We use chemical vapor deposition to fabricate our single wall carbon nanotubes (SWNTs), which are localized with respect to Au alignment markers by scanning electron microscopy (SEM). A SEM picture of a typical device is shown in Fig. 1(a). We fabricate our devices using standard e-beam lithography and thin film deposition techniques. We deposit the normal and the superconducting contact in one fabrication step using shadow evaporation techniques. The normal contacts consist of 5 nm of titanium followed by 50 nm of Au or of 70 nm of Pd. The central superconducting electrode, 80 nm–100 nm wide, is a Al(100nm)/Pd(3nm) bilayer. Such a method allows us to achieve contact resistances as low as 30 kOhm between the normal and superconducting reservoir. In addition to the highly doped Si substrate with 500 nm SiO2 which is used as a global back gate, we implement two side gates whose voltage VSG1 and VSG2 can be tuned to control the two different parts defined by the central superconducting electrode. The spacing between the two normal contacts is between 600 nm and 1.2μm. All the measurements presented in this Letter have been carried out in a dilution refrigerator with a base temperature of 80 mK, on one particular sample which fulfilled the (stringent) requirements of double dot spectroscopy and high enough coupling to the superconducting electrode. The currents flowing through the different arms of the beam splitter are measured via the voltage drop across two 2kΩ resistors placed in series with the device as shown in Fig. 1(a).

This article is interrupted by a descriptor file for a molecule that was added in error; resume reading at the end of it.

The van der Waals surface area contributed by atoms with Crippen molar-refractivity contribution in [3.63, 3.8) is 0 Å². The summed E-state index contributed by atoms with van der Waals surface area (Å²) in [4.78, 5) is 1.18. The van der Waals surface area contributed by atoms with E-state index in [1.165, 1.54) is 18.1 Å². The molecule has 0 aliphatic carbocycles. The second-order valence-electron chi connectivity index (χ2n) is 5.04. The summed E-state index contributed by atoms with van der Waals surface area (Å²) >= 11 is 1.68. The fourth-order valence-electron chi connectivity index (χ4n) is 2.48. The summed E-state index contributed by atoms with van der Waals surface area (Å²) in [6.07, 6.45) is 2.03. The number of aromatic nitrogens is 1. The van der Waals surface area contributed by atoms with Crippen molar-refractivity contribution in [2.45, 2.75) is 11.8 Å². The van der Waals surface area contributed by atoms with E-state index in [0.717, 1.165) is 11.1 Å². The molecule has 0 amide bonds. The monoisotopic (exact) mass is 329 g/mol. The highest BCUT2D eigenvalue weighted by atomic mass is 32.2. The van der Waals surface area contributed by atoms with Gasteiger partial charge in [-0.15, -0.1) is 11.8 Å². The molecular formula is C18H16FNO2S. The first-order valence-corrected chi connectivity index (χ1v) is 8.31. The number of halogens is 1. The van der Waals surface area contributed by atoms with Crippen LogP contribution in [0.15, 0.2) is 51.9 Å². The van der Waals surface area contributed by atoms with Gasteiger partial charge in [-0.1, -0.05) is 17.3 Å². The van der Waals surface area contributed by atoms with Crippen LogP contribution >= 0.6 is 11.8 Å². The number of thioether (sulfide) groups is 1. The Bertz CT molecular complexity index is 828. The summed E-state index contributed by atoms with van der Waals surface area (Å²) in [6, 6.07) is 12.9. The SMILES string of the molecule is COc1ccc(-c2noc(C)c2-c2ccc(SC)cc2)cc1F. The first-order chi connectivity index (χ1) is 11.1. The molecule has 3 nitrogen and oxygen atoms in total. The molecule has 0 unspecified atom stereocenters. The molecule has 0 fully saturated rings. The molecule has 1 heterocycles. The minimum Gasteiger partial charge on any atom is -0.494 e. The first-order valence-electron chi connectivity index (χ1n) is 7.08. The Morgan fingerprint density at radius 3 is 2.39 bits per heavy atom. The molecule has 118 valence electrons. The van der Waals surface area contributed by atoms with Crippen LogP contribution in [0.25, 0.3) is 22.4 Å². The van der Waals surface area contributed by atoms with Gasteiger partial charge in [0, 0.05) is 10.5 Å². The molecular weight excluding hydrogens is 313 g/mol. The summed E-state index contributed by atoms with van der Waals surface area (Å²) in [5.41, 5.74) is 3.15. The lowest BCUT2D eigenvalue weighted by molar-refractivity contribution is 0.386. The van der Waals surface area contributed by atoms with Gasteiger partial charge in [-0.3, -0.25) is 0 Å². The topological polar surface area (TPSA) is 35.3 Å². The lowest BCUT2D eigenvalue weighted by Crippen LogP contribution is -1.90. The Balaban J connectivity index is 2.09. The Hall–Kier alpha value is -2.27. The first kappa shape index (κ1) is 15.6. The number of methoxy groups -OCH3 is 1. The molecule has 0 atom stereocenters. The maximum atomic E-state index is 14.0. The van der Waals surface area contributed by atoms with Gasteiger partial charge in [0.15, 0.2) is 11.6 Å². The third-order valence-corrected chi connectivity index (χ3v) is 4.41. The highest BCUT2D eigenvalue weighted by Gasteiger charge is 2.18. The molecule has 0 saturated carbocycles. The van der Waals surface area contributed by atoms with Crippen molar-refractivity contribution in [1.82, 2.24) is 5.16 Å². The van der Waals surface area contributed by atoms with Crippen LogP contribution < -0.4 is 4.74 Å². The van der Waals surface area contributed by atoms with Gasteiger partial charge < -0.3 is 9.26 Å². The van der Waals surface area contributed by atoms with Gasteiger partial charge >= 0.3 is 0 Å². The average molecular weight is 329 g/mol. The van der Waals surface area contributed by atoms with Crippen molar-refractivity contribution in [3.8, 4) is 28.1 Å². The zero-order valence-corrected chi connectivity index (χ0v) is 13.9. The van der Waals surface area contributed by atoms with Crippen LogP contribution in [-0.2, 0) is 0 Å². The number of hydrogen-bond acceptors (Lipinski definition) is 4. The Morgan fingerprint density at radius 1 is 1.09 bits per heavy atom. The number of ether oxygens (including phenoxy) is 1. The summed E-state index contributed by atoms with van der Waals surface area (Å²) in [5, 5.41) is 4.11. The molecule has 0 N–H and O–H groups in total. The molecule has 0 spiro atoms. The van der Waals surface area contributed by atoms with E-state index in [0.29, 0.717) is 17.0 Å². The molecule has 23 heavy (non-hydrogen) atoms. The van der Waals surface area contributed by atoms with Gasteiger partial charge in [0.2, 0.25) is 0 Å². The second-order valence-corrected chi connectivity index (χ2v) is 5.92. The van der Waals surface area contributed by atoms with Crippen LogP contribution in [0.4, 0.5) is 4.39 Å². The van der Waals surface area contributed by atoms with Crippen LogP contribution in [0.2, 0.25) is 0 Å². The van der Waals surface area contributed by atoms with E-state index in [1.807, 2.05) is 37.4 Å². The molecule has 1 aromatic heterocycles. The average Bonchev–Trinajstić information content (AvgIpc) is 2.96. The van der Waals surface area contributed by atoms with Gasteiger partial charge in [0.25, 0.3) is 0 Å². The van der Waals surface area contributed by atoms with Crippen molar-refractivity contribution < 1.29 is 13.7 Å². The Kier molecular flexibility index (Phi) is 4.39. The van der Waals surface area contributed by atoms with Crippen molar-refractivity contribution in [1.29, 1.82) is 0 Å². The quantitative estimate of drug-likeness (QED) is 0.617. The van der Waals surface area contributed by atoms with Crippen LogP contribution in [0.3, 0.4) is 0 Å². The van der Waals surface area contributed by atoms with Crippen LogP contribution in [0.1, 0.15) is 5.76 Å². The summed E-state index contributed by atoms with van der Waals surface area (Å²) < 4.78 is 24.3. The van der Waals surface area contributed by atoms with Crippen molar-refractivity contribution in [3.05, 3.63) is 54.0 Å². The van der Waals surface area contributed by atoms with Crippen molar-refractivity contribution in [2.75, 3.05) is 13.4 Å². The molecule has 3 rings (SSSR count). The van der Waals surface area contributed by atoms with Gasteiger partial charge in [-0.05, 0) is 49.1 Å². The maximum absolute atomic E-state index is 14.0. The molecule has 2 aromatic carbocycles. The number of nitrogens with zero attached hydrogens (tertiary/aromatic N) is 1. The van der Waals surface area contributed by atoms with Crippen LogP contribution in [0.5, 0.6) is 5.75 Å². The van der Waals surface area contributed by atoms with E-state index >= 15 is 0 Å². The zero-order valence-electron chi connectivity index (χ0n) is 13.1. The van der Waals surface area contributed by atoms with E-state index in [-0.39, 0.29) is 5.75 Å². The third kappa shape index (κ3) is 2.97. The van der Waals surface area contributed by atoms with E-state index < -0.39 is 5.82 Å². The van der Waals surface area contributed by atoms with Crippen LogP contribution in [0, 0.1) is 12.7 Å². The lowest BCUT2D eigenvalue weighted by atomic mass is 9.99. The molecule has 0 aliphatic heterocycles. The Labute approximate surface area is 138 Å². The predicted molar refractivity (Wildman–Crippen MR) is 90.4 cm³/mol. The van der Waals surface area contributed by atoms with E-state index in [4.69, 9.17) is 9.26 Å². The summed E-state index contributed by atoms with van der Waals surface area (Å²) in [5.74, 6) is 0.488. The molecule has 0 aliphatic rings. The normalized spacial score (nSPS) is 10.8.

(a) Focus on a specific region for the differential conductance GL as a function of VSG1 and VSG2 (AC1). The yellow arrow indicates the direction in which the linear scan of panel (b) has been taken. (b) Measurements of the conductance in the normal state (black solid lines) and in the superconducting state (red [medium gray] solid lines) for GR and GL along the direction of the yellow arrow. For the sake of clarity, the N state conductances have been multiplied by 1/3. The model calculations are in green [dark gray] solid lines for the S state and in orange [light gray] solid lines for the N state. In blue dashed lines, the CAR probability. (c) Similar graph as in (b) for anticrossing 2 (AC2).(a) Focus on a specific region for the differential conductance GL as a function of VSG1 and VSG2 (AC1). The yellow arrow indicates the direction in which the linear scan of panel (b) has been taken. (b) Measurements of the conductance in the normal ... Show more